Our ‘Technosphere’: 30 Trillion Tons of Man-Made Stuff
For the first time, scientists have estimated the weight of all of the structures, products and waste that humans have created.
Humans are notorious for building, buying and throwing away.
Now scientists have estimated the amount and diversity of stuff humans have accumulated, constructed, manufactured, mined, dredged, processed and wasted, and the number is staggering. If it could be weighed, it would total some 30 trillion tons. If it could be catalogued, it would require billions of different categories. If it could be spread evenly across the surface of the planet, it would create a layer several inches thick, each square yard weighing about 110 pounds.
Ladies and gentlemen, this is your technosphere, the physical infrastructure and technological artifacts that not only support your very existence but are a result of it - a layer of crap so monumental and influential, it warrants its own geological term, putting it on par with Earth's four main spheres: the atmosphere, lithosphere, hydrosphere and biosphere.
"The technosphere is one way to think, and I think it's quite a fruitful way to think, of the ways in which humans are impacting the Earth and in fact changing not just its ecology and biology and so forth but its geological processes," professor Jan Zalasiewicz, a geologist at the University of Leicester in the U.K., told Seeker.
Zalasiewicz and his colleagues, including Peter Haff of Duke University who coined the term "technosphere," published their analysis this week in the journal Anthropocene Review.
Their work is part of a broader body of research that considers the notion that we've entered a new epoch called the Anthropocene, where human activity is the dominant force on the planet, altering its natural climate and environment.
WATCH VIDEO: Humanity's Epoch: The Anthropocene
The scientists decided to look at humanity's impact on the planet through a geological lens, in order to ask two simple questions: How big is it? How diverse is it? The answers provide some perspective of the scale of change people have of imposed upon the world especially within the last century, which is when they acquired the power to move such enormous amounts of material, Zalasiewicz said.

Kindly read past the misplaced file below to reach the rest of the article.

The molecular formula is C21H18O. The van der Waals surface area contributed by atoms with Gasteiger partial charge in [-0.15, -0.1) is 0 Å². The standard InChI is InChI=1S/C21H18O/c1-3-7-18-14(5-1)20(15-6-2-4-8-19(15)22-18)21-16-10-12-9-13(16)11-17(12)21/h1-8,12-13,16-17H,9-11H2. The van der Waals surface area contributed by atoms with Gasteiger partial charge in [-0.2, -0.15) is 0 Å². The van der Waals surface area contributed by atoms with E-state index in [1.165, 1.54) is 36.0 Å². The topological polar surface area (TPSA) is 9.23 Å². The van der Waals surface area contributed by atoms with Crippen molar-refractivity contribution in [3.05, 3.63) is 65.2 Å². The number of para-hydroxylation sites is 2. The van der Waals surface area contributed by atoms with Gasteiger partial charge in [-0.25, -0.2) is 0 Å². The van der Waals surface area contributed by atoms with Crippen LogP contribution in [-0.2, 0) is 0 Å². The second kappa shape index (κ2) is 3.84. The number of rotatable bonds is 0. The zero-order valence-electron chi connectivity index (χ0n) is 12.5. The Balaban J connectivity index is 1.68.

To arrive at their totals, they separated the technosphere into five different areas - urban, rural, subterranean, marine and aerial - and then estimated the area, thickness, density and mass for each based on existing data as well methods for collecting that data.
For example, although cities are planned, mapped and archived, the amount of materials and engineered substructures aren't systematically converted into geological terms or measurements that would be useful for this study. But archaeologists who look at the remains of ancient civilizations do have ways to measure and differentiate the urban layers from natural rock and mineral and their data is relevant to this study.
Much more can be said about the aerial technosphere, where atmospheric gases and particulates are monitored and measured. Carbon dioxide created from human activity weighs almost one trillion tons.
Measuring the diversity of the objects also required some educated guessing. They adopted the method that palaeontologists use measure the diversity of fossil organisms and refer to objects created by modern humans as "technofossils."
One such example could be a book. Currently there are about 130 million book titles since publishing began, with a million new publications created each year in the United States. If viewed through a palaeontologist's lens, each title would be as a distinct entity, because it would have a specific dimension, texture, pattern of printed words and number of pages. The same could be said for mobile phones, of which the 6.8 billion individual phones manufactured might be classed into hundreds if not thousands of different 'technospecies'.
Considering these examples and others, the scientists guess that number of technofossils is in the billions.
"We've put in a very preliminary estimate," Zalasiewicz said. "What's clear is that the figure is very big, bigger than the number of living species on Earth."
Pinpointing the exact weight of the technosphere and amount of technofossils is a challenge. Zalasiewicz says that the numbers are a broad brush stroke and encourages others to try to find different ways for measuring both.
Ultimately they'd like to link the technosphere, its scale and diversity, with the processes involved in creating and maintaining it.
It's just a beginning. But one can't help wondering if it's a beginning of an end.